Quintilian once said 'the senses are less afflicted by physical suffering than by the thought of it.' Certainly for most men the preparation for death has been more tormenting than the pangs themselves. To contemplate a future death calls for a courage that is slow, and consequently difficult to acquire. The truth is we only have to prepare ourselves against our preparations for death. If you do not know how to die, never mind—nature will give you full and adequate instruction in the fullness of time. It is not for death that we should prepare ourselves; it is too momentary. A quarter of an hour's suffering, without any negative consequences to follow, does not deserve special attention.  The proper study of life is itself.

—Michel de Montaigne, Essays, On Physiognomy, p329.


If men's consciences were fully enlightened, if they were delivered from being confined to a private sphere, and brought to view, and consider things in general, and delivered from being stupefied by sensual objects and appetites, as they will be at the day of judgment, they would approve nothing but true virtue, nothing but general benevolence, and those affections and actions that are consistent with it, and subordinate to it—yet without possessing it in their hearts.

—Jonathan Edwards, The Nature of True Virtue.


Erasure is as important as writing.... Prune what is turgid, elevate what is commonplace, arrange what is disorderly, introduce rhythm where the language is harsh, modify where it is too absolute.... The best method of correction is to put aside for a time what we have written, so that when we come to it again it may have an aspect of novelty, as of being another man's work; in this way we may preserve ourselves from regarding our writings with the affection that we lavish upon a newborn child.

—Quintilian, Institutes of Oratory X.iv.1,2, quoted in Leonard Wibberly, Something to Read.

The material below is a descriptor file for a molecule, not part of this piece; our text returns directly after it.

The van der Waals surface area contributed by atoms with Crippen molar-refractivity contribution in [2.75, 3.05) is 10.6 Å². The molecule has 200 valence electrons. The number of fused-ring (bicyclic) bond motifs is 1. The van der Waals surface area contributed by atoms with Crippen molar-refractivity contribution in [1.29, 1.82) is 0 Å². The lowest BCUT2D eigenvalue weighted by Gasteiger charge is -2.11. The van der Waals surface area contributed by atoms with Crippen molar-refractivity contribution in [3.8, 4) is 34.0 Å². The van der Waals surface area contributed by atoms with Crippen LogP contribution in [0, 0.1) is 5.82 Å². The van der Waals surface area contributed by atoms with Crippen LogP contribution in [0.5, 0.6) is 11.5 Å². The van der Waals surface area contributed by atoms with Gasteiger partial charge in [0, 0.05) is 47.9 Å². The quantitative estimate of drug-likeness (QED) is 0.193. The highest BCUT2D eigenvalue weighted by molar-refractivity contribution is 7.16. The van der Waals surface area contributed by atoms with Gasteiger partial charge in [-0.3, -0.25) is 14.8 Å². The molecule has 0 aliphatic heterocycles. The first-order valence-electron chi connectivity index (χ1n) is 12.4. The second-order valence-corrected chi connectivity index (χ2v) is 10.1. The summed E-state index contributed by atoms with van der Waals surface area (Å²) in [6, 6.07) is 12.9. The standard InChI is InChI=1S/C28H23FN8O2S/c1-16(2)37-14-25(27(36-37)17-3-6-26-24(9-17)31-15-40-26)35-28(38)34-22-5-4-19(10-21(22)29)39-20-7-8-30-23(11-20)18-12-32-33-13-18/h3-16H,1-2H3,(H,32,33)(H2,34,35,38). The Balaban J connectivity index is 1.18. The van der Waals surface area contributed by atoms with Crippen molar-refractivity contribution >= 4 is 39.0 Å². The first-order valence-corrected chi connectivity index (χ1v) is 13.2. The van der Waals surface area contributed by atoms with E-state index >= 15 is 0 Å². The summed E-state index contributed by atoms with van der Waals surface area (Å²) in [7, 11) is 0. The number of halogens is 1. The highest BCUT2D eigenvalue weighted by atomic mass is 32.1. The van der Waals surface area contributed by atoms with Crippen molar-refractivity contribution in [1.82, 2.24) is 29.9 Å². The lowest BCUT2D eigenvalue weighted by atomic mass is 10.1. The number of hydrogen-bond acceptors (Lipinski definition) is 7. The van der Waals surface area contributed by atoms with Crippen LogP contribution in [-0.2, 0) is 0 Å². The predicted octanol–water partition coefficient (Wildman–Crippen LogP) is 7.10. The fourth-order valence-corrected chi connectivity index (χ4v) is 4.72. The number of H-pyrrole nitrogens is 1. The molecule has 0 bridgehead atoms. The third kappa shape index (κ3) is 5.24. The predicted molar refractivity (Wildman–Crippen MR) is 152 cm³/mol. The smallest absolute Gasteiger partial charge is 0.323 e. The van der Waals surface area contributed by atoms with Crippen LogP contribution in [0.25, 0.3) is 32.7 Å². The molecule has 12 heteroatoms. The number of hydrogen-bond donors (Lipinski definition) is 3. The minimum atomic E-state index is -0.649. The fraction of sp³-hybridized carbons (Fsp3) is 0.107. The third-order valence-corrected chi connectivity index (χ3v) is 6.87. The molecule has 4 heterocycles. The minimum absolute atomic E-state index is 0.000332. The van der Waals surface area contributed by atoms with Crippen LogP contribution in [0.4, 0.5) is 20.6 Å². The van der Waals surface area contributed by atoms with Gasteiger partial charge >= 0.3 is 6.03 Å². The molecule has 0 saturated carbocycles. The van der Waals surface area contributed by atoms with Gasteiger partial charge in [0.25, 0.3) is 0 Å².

She felt

Life and human beings are very important, and everybody is lonely, and nobody really knows much about anybody else.

—Nancibel, in The Feast, by Margaret Kennedy.

Appeal to Generosity

H. showed me three pages of intelligent sympathy from P., beginning, "Of course I had foreseen
the difficulty," and ending, "Either your pride or mine will have to be sacrificed—I can only
appeal to your generosity to let it be yours." H. said, "P. can always see the difficulty—that's
what's so disarming." Agree heartily—can't stand people who "can't see what the fuss is
about." H. now meekly prepared to accept.


Of late, lying awake in darkness and misery, I have asked if this be life, whether an immortal existence is not a curse to be feared, rather than a blessing to be hoped, and if the wretchedness we fear in the eternal world can be worse than what we sometimes suffer now,—such sinking of heart, such helplessness of fear, such a vain calling for help that never comes.

We are in ourselves so utterly helpless,—life is so heard and inexplicable, that we stand in perishing need of some helping hand, some sensible appreciable connection with God. How many hours have I gone round and round this dreary track,—chilled, weary, shivering, seeing no light, and hearing no voice! Now a divine ray has shone upon me, and all the burdens on my soul have gone at the sight of the Cross down into the sepulchre, to be seen no more. There is One who does love me,—the One Friend, whose love, like the sunshine, can be the portion of each individual of the human race, without exhaustion. This is the great mystery of faith.